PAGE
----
Six, it is worthy of note to say that the present government has started well in the area of agriculture. But more still needs to be done to encourage our existing farmers and make farming more attractive to young graduates. And the good news is that we have the ability and capability to feed ourselves at a very reduced cost but the government has to play more roles in the area of providing transportation of farm produce to various markets at low cost. Government should put some palliative measures in place in this area.
However, outright banning of imported food items is not the real solution but this can be best done by placing high tariff on them to discourage importers and consumers. The Nigerian Customs Service has to play its statutory role by manning our porous borders efficiently so as to prevent the smugglers from getting those banned products to our various markets.
Seven, Nigeria refineries must be put in good working condition because Nigeria cannot continue to spend over 50 per cent of her forex-earning mainly from sales of crude oil to import back petroleum by-products for our local consumption. We are left with very little foreign exchange which is not adequate to support our manufacturing sector in the areas of machinery parts and raw materials procurement that will enable our industry to operate at maximum capacity which will create jobs for our teeming unemployed youths.
Eight, we need to look inward to generate more revenue by widening our tax nets. In this kind of economy, people should not be over-taxed but there are still spaces where we can improve on our tax revenue.
Our Value Added Tax (VAT) has been 5 per cent since introduction of VAT for over 23 years ago and VAT is mainly on luxury goods. It should be reviewed upward.
Nine, Treasury Single Account (TSA) is a good idea and it has helped to curb corruption in the system but the Federal Government has to ensure that much money is not kept idle in the central bank. A situation where large amounts of money are being deposited in Central Bank of Nigeria without making any positive impact on our economy should be reviewed and such money should be used to support our Small and Medium-sized Enterprises (SME) to the fullest. Without supporting SME, we will continue to have high rate of unemployment.
Ten, diversification of Nigeria economy at this point should no longer be a slogan as it used to be. Rather all our energies should be concentrated on how to indeed diversify our economy. We have abundant mineral resources untapped all over the country in commercial quantities and most importantly our laws and policies need to be reviewed to attract foreign investors that will invest in our solid minerals sector in particular. But looking at this year’s budget, I doubt that this present government is serious with the idea of diversification with regard to solid minerals development. The sector received a lean budget. This sector needs huge amount of money to be invested in the area of geological survey and all other useful data and information that can always be available for interested investors before it can generate substantial revenue for the government in the long run.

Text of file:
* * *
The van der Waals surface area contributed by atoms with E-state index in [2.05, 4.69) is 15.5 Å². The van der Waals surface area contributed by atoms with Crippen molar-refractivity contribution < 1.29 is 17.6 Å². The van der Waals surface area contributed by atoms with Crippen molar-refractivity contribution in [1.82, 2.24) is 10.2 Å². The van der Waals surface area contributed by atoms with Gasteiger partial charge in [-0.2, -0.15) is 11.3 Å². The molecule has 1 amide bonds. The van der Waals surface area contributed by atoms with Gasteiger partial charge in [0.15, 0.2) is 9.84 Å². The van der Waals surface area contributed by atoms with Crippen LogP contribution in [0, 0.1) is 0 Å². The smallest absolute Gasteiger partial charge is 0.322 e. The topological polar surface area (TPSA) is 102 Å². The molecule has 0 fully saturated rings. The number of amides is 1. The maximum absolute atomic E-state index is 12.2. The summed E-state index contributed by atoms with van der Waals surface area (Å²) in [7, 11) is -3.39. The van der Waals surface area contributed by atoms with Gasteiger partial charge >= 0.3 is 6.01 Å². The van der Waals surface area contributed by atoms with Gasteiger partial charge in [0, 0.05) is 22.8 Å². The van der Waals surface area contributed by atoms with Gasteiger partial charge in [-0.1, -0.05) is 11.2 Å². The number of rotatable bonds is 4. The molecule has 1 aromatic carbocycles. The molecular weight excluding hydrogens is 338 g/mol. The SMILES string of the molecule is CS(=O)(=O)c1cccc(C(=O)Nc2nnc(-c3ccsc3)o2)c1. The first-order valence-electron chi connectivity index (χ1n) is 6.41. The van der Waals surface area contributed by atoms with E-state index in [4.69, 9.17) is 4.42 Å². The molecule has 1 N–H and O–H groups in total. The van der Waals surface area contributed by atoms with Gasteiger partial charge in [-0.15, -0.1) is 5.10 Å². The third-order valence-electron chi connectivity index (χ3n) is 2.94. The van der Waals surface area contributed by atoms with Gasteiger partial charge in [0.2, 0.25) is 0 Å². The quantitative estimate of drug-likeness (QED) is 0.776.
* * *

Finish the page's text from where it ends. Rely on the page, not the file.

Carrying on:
The new development in Ajaokuta Steel Industry is good news and also a positive development towards sustainable growth.
Eleven, I want to submit with this observation that the Federal Government should dwell much on infrastructure concessioning e.g. our four major airports in this country are not generating enough revenue for the government and this can be improved upon through concessioning arrangement. Some of these infrastructures can be upgraded to world-class standard. Instead of embarking on sale of our national assets, the government should embrace concessioning idea.
Twelve, the palliative measure by the present Government should take off immediately and all the bureaucracy bottlenecks should be eliminated with immediate effect, so people can enjoy the benefits – the sooner the better.
Finally, the economic team needs to be proactive and our monetary and fiscal policy should complement each other and the interest rate should be reviewed further down. A situation whereby the Minister of finance and CBN Governor are contradicting each other will erode little confidence left in the economy and that will not help our economy to grow.